Thirty-three days after injury, I was able to get back on the basketball court shooting with a heavy knee brace. Compared with the distorted and broken fibers in the MRI of the 6th day, the MRI demonstrated that the intensity signal of the ACL was much improved with fibers in continuity at the thirty-five days after injury. Probably, the ACL was partially torn actually, and the residual continuous fibers could not be shown because of the edema in the acute inflammation phase.
Through progressive and supervised rehabilitation, I managed to progress to 90° sidestep cutting maneuvers at 66 days, returned to training at 150 days, and returned to playing basketball at 200 days post injury. One year after the injury, I gradually returned to optimal performance and won the championship of Men’s Basketball Cup of Fudan University. Now my knee is functioning well and the ACL looks normal on MRI. But I do have occasional mild pain in my knee, and a certain level of psychological block.
TAKE HOME POINTS
In the past three years, two of my teammates also suffered ACL rupture. Because of my lucky story, they also chose conservative treatment. However, both of them failed, sprained again, and underwent ACL reconstruction surgery. One of them did not comply with the doctor’s instructions and returned to sports prematurely; the other had an ACL rupture with a torn meniscus and was overweight. These two cases made me think a lot.
In my opinion as a patient and as doctor, whether this case can be replicated depends on three elements:
- Good joint stability and MRI re-examination confirmed a partial ACL tear without other damage (i.e., meniscal tear);
- Early intervention of professional rehabilitation team;
- The patient’s good compliance with the doctor.
My case also raises questions about the timing of ACL reconstruction. The accuracy of MRI to distinguish complete from partial ACL tear when performed shortly after acute injury remains to be tested. Many doctors may recommend that surgery should be performed as soon as possible after a clear diagnosis of complete ACL tear by MRI. However, my case suggests that, through standard conservative treatment, supervised rehabilitation, and MRI re-examination, some patients can return to sports successfully. This question deserves more consideration for future research.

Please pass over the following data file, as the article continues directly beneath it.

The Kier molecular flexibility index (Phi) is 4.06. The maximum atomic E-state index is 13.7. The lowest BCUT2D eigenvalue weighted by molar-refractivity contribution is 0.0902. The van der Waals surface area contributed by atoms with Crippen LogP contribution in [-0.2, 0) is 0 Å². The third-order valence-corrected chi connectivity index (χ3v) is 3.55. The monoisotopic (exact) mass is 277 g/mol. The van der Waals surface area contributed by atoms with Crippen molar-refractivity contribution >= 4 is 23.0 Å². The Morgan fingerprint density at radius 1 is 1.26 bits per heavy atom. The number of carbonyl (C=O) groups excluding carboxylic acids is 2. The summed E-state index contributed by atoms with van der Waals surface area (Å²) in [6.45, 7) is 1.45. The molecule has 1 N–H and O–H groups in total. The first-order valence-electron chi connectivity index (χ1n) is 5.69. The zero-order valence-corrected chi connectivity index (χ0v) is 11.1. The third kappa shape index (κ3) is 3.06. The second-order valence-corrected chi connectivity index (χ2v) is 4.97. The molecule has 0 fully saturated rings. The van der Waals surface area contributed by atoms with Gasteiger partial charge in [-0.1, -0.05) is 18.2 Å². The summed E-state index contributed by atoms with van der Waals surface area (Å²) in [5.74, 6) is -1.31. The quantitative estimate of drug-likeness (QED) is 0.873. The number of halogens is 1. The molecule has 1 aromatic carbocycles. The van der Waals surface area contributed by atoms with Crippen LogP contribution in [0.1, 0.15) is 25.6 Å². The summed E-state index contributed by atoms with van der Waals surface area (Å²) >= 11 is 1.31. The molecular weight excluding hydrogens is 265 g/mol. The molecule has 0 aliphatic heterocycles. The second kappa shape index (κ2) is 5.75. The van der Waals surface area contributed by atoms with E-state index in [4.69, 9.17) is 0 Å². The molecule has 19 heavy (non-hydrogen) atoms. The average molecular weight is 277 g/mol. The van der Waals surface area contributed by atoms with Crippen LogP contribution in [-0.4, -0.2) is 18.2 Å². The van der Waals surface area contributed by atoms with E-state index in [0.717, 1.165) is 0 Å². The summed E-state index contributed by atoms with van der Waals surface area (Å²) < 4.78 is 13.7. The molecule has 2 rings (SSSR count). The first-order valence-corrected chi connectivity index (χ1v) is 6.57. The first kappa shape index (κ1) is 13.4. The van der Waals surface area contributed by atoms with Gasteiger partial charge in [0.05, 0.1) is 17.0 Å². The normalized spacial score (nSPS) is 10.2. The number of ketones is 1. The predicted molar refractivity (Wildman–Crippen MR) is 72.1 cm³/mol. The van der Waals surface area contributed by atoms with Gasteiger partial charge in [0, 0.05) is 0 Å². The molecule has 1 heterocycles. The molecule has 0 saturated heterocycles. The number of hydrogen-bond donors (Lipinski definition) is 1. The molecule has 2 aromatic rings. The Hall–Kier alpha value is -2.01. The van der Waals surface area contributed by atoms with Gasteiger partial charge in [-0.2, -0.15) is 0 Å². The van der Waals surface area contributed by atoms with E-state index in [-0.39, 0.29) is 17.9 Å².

I realize my good outcome may be related to only a partial ACL tear, the absence of other damage, and early rehabilitation. I do feel that the full effect of my conservative treatment still needs to be tested over time to see if problems arise in the future.
Author and Affiliation:
Department of Sports Medicine, Huashan Hospital, Fudan University, Shanghai, China.
Acknowledgements I would like to particularly thank Professor Jiwu Chen (Department of Sports Medicine, Shanghai General Hospital, Shanghai Jiao Tong University, Shanghai, China) and Professor Shiyi Chen (Department of Sports Medicine, Huashan Hospital, Fudan University, Shanghai, China) who helped me to write this article. The sports medicine team (Department of Sports Medicine, Huashan Hospital, Fudan University) for their medical advice and patience and my physiotherapist Longbing Wang (Tichuang Sports Center, Shanghai, China) for all the hours of rehabilitation spent together. Finally, the support from my family, friends, Shanghai Medical College basketball team and Huashan Hospital basketball team.
Competing interests None declared.
Ethics approval This study involves human participants but was not approved by an ethics committee or institutional board. This study is my own reflections on my own experiences and so an ethics approval was not undertaken. Participants gave informed consent to participate in the study before taking part.
- Frobell RB, Roos HP, Roos EM, et al. Treatment for acute anterior cruciate ligament tear: five year outcome of randomised trial. Br J Sports Med 2015;49(10):700. doi: 10.1136/bjsports-2014-f232rep [published Online First: 2015/05/01]